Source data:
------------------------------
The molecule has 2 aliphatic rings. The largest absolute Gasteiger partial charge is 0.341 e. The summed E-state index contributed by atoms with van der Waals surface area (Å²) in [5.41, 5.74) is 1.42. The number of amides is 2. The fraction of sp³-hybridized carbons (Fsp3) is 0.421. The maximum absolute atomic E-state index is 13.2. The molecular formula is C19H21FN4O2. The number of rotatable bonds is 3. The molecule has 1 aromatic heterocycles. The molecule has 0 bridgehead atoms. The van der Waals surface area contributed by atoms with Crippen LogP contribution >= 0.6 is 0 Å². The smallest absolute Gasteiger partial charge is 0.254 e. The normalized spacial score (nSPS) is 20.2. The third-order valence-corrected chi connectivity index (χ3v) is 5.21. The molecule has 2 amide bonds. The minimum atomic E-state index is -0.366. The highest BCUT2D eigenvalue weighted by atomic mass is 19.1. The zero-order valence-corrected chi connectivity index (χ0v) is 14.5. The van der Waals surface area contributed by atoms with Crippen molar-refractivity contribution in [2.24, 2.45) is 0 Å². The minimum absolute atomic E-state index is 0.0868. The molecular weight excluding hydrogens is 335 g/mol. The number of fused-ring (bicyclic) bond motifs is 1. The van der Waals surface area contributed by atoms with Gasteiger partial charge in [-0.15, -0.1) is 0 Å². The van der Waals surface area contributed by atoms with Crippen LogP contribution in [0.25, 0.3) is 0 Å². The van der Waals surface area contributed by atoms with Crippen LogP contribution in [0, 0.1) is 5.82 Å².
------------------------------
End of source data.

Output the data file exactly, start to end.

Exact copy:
The molecule has 2 aliphatic rings. The largest absolute Gasteiger partial charge is 0.341 e. The summed E-state index contributed by atoms with van der Waals surface area (Å²) in [5.41, 5.74) is 1.42. The number of amides is 2. The fraction of sp³-hybridized carbons (Fsp3) is 0.421. The maximum absolute atomic E-state index is 13.2. The molecular formula is C19H21FN4O2. The number of rotatable bonds is 3. The molecule has 1 aromatic heterocycles. The molecule has 0 bridgehead atoms. The van der Waals surface area contributed by atoms with Crippen LogP contribution >= 0.6 is 0 Å². The smallest absolute Gasteiger partial charge is 0.254 e. The normalized spacial score (nSPS) is 20.2. The third-order valence-corrected chi connectivity index (χ3v) is 5.21. The molecule has 2 amide bonds. The minimum atomic E-state index is -0.366. The highest BCUT2D eigenvalue weighted by atomic mass is 19.1. The zero-order valence-corrected chi connectivity index (χ0v) is 14.5. The van der Waals surface area contributed by atoms with Crippen molar-refractivity contribution in [2.24, 2.45) is 0 Å². The minimum absolute atomic E-state index is 0.0868. The molecular weight excluding hydrogens is 335 g/mol. The number of fused-ring (bicyclic) bond motifs is 1. The van der Waals surface area contributed by atoms with Gasteiger partial charge in [-0.15, -0.1) is 0 Å². The van der Waals surface area contributed by atoms with Crippen LogP contribution in [0.25, 0.3) is 0 Å². The van der Waals surface area contributed by atoms with Crippen LogP contribution in [0, 0.1) is 5.82 Å².